According to the FSA, the risk to health from eliminating fruit and vegetables from the diet would far outweigh the risks posed by possible exposure to these residues.

The government regularly monitors both home-produced and imported food to check for residues. This work is reviewed by the Expert Committee on Pesticide Residues in Food.

How can I be sure the food I buy is produced responsibly?

Look for the Red Tractor. Red Tractor was established in 2000 and has become the UK’s biggest farm and food standards scheme, covering all of animal welfare, food safety, traceability and environmental protection.

The Red Tractor logo confirms that independent assessors have checked food or drink meets comprehensive standards, from farms to fork, including:

  • traceability – all users have to keep comprehensive records of their livestock and crops
  • food safety and hygiene – water used for irrigation and washing of crops is clean
  • environmental protection – farmers must use responsible farming methods to minimise pollution, including making sure pesticides are stored safely and applied correctly, and must also to minimise the impact their farming practices have on wildlife, flora and fauna.

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What is an ‘active ingredient’?

An active ingredient is the part of a product that produces its biological or chemical effect – essentially, the part of the product that makes it do what it is designed to do.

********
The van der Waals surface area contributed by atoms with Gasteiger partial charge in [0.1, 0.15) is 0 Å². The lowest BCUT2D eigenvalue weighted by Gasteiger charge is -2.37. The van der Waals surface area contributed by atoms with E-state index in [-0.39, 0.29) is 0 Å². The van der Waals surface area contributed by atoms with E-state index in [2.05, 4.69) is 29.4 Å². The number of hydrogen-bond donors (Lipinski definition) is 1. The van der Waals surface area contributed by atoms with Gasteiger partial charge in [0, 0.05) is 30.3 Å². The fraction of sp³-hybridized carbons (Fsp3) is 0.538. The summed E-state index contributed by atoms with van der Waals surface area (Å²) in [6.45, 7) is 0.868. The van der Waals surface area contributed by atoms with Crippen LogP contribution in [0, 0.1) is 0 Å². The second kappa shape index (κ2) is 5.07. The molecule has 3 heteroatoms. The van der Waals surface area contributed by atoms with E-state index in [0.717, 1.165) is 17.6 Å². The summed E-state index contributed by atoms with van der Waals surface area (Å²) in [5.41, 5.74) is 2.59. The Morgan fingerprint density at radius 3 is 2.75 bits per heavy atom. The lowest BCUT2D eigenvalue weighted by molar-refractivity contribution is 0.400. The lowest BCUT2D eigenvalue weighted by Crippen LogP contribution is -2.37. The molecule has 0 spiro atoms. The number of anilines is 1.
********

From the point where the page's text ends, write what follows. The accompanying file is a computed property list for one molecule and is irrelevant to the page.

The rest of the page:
What does the term ‘seed treatment’ mean?

A seed treatment is a chemical which seeds are coated with before they are planted to help germinating plants fight off specific pests or diseases from the get-go. Seed treatments can be an environmentally more friendly way of using pesticides as the amounts used are smaller and they reduce the need for the use of sprays to deal with problems.

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Integrated Pest Management?

Integrated Pest Management involves combining traditional farming practices (like crop rotation) and modern farming practices (like planting seed varieties that have been developed to be naturally more resistant to some pests) with measures which protect the environment. It involves the holistic use of all available crop protection methods and the integration of appropriate measures to discourage the development of weed, pest and disease populations and keep the use of pesticides and other interventions to a minimum.

An Integrated Pest Management Plan has been developed by the Voluntary Initiative to help farmers meet the requirements of the Sustainable Use of Pesticides Directive.